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Thursday, 24 January 2002  
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Irish inventor says cracks world's energy needs

by Kevin Smith 

DUBLIN, Jan 22 (Reuters) - It has been a pipe-dream of inventors since Leonardo da Vinci, but has the secret of free energy now been found in Ireland?

A cold stone outhouse on a windswept Irish hillside may seem an unlikely setting for the birthplace of such an epoch-making discovery, but it is here that an Irish inventor says he has developed a machine that will do no less than change the world.

The 58-year-old electrical engineer, who lives in the Irish republic and intends - for "security and publicity-avoidance reasons" - to keep his identity a secret, has spent 23 years perfecting the Jasker Power System.

It is an electro-mechanical device he says is capable of nothing less than replenishing its own energy source.

The Irishman is not alone in making such assertions. The Internet is awash with speculation about free or "zero point" energy, with many claiming to have cracked the problem using magnets, coils, and even crystals.

"These claims come along every 10 years or so and nothing ever comes of them. They're all cases of 'voodoo science'," said Robert Park, professor of physics at the University of Maryland in the United States. The makers of the Jasker - a name derived from family abbreviations - say it can be built to scale using off-the-shelf components and can power anything that requires a motor.

"The Jasker produces emission-free energy at no cost apart from the installation. It is quite possibly the most significant invention since the wheel," Tom Hedrick, the only person involved with the machine willing to give his name, told Reuters.

Hedrick, chief executive of a company set up with a view to licensing the device in the United States, said the technology shattered preconceived laws of science.

"It's a giant leap forward. The uses of this are almost beyond imagination."


Not surprisingly, this topic is red hot with controversy - sharply dividing a world scientific community still on its guard after the "Cold Fusion" fiasco of 1989 when a group of Utah researchers scandalised the scientific world with claims - quickly found to be unsupported - that the long-sought answer to the problem of Cold Fusion had been discovered.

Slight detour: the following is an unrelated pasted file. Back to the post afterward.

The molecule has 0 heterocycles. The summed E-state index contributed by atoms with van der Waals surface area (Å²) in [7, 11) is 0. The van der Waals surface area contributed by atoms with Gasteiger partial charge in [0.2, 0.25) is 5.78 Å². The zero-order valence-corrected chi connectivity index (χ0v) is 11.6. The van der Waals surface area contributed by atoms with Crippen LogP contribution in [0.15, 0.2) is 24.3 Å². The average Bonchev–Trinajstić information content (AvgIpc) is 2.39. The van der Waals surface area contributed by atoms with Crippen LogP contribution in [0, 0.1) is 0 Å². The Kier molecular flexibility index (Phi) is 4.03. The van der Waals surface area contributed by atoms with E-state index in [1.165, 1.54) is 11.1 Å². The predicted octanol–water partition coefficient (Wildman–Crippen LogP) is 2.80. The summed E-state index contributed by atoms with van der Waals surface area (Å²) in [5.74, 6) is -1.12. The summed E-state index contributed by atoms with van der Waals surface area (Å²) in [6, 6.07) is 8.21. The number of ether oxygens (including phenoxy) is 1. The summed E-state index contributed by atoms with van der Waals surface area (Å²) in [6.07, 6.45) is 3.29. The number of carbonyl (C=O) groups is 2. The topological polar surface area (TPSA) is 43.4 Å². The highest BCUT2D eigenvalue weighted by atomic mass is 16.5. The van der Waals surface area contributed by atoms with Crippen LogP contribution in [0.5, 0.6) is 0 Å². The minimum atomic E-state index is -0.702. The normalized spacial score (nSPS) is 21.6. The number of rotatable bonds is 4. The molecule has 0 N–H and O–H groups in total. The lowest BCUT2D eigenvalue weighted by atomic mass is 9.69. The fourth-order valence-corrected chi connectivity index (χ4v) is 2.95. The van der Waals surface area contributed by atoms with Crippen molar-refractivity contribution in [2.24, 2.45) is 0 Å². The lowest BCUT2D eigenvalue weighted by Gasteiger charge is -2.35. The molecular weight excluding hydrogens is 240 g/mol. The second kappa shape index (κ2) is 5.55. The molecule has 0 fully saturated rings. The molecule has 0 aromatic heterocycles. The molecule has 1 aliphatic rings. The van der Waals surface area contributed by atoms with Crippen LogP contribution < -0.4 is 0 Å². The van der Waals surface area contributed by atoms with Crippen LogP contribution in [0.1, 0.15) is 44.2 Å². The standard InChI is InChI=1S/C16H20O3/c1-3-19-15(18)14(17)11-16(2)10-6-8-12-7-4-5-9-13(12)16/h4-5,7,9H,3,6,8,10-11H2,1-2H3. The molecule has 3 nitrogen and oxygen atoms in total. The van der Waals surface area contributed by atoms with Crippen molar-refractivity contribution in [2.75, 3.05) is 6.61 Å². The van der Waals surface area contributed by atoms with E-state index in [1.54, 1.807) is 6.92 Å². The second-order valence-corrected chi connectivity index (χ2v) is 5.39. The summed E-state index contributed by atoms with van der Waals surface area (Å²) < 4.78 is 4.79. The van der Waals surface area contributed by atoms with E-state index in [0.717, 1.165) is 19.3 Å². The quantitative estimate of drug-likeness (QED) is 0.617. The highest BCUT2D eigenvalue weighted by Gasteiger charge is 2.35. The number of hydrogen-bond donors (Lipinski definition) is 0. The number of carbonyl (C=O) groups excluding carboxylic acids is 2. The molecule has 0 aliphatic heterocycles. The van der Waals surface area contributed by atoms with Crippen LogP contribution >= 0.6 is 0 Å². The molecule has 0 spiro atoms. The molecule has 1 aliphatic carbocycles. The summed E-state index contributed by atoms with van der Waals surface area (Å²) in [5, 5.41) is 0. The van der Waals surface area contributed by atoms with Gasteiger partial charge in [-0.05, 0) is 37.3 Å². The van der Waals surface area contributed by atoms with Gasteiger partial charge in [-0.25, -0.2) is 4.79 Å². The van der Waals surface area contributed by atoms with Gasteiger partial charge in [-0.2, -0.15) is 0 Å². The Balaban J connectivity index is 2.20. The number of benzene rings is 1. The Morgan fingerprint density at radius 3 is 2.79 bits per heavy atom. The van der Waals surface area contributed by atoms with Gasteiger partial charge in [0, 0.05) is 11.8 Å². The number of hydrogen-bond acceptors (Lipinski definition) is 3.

Experts contacted by Reuters were wary, citing the first law of thermodynamics which, in layman's terms, states that you can't get more energy out than you put in. "I don't believe this. It goes against fundamentals which have not yet been disproved," said William Beattie, senior lecturer in electrical engineering at Queen's University in Belfast, Northern Ireland.

"These people (Jasker) are either Nobel prize-winners or they don't know what they're dealing with. The energy has to come from somewhere."

Undaunted, the inventor says that once powered-up, his device can run indefinitely - or at least until the parts wear out, adding that he has supplied all his own domestic power needs free for 17 months.

But he is keen to head off the notion that he has tapped into the age-old myth of perpetual motion.

"Perpetual motion is impossible. This is a self-sustaining unit which at the same time provides surplus electrical energy."


In a demonstration for Reuters, a prototype - roughly the size of a dish-washer - was run for around 10 minutes using four 12-volt car batteries as an initial power source.

Emitting a steady motorised hum, the machine powered three 100-watt light bulbs for the duration.

A multimeter reading of the batteries' voltage before the device started up showed a total of 48.9 volts.

Crescat Development Ltd.

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